San Francisco 49ers – Colin Kaepernick Nothing But a Cog in the Machine

Anthony Dixon

As we go deeper into the 2013 NFL season, Colin Kaepernick looks less and less special, while the San Francisco 49ers are getting back to their dominant and their impressive ways by going back to basics: An incredibly strong and smothering defense, accompanied by the power running game that has been the biggest part of their success since Jim Harbaugh took over.

The Matt Schaub situation at Houston has reached an all-time low, with his confidence completely shattered at this point. Schaub threw three interceptions and no touchdowns as the Texans got demolished 34-3, eliminating ideas in their head about being a tough team, and especially the kind of team that’s good enough to challenge for the Super Bowl. Schaub threw another interception that resulted in a touchdown, making him the first quarterback in NFL history to throw a pick-six in four consecutive games.

The impressive feat in the Niners’ defensive performance, which forced four turnovers out of the Texans, was Patrick Willis and Aldon Smith not even being available. But as the 49ers drift apart from the passing game that worked so well for them in the first two games of the season, it seems like things feel a lot more natural for them, not to mention the wins are coming back.

Kaepernick suddenly looks like a good imitation of Kyle Orton or something similar during the Bears’ Super Bowl run in 2006 – just a guy that doesn’t interfere by making the least amount of decisions possible. Kaepernick doesn’t even run the ball too much, taking off only once for 14 yards. He completed only 6-of-15 for 113 yards and a touchdown, and it’s hard to decide whether Jim Harbaugh doesn’t want him influencing the game too much or this is simply a way to take pressure off his quarterback while he fixes the problems there were apparent in the first few games.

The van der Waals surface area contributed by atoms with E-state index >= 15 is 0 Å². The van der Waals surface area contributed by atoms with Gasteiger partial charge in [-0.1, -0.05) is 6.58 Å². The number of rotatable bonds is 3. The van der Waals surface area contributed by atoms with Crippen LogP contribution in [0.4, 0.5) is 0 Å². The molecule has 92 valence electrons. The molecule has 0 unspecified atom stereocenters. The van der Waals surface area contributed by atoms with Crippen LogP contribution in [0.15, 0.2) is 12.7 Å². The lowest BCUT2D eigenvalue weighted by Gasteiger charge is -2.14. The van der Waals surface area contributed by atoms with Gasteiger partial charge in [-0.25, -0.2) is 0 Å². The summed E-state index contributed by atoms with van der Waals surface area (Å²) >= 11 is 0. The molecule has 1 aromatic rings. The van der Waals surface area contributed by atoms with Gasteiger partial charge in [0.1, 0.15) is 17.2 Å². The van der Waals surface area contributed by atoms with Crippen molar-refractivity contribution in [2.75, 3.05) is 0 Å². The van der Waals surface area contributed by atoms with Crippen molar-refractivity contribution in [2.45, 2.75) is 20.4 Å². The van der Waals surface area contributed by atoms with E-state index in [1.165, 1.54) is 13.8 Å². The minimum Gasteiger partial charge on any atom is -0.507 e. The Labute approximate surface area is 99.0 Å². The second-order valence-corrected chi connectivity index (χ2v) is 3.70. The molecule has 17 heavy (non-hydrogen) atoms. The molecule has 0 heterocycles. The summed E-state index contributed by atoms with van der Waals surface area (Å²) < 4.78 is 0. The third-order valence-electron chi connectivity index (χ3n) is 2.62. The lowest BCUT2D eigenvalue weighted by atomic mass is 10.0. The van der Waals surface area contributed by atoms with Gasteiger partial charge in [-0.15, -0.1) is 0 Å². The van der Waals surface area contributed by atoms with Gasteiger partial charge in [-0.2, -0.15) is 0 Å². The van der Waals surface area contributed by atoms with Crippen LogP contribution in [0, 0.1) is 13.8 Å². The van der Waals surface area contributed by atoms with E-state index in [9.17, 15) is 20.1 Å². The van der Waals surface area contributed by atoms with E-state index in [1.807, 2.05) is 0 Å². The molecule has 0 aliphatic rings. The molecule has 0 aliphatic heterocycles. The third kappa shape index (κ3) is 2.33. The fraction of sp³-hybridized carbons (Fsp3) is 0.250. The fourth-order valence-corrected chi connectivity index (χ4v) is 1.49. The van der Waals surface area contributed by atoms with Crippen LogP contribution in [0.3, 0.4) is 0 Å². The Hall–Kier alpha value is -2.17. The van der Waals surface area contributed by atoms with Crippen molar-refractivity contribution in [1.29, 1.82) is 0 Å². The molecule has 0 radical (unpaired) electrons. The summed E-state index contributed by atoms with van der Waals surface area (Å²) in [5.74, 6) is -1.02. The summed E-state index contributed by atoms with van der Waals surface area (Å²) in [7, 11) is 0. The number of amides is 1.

The 49ers called a run on 67.3% of their designed plays, gaining 118 of their 177 yards on the ground before contact, once again establishing their dominance through their excellent offensive line, excelling at run blocking. They’ve averaged 185.5 yards per game on the ground over the last two wins, compared to only 61 yards per game through the first three games, indicating once again what is truly the best thing for them to do in order to succeed.

49ers celebrate

We’re the 49ers. When we’re on, we can do whatever we want to do.¬†That’s probably the best front we’ve gone through all season, and up front our O-line did the job. If it’s smash-mouth football, we’ll do it.

The Niners were one of the best teams in the NFL going into the game when it came to protecting deep passes (more than 10 yards downfield), but failed to create turnovers. Luckily, Schaub improved that stat line for the secondary with his terrible throws, not helped by an offensive line that struggled in pushing back the pressure.

With the Seahawks losing to the Colts, things are wide open against in the NFC West, as both teams lost to Indianapolis and beat Houston. Jim Harbaugh learned from his mistakes, which one of them was propelling Kaepernick into something more than his team needs him to be. Maybe in time, his brilliance will be appreciated, but judging by the success Alex Smith is experiencing in Kansas City, having a quarterback who is out there to simply not make mistakes instead of take over games fits their system a lot better.

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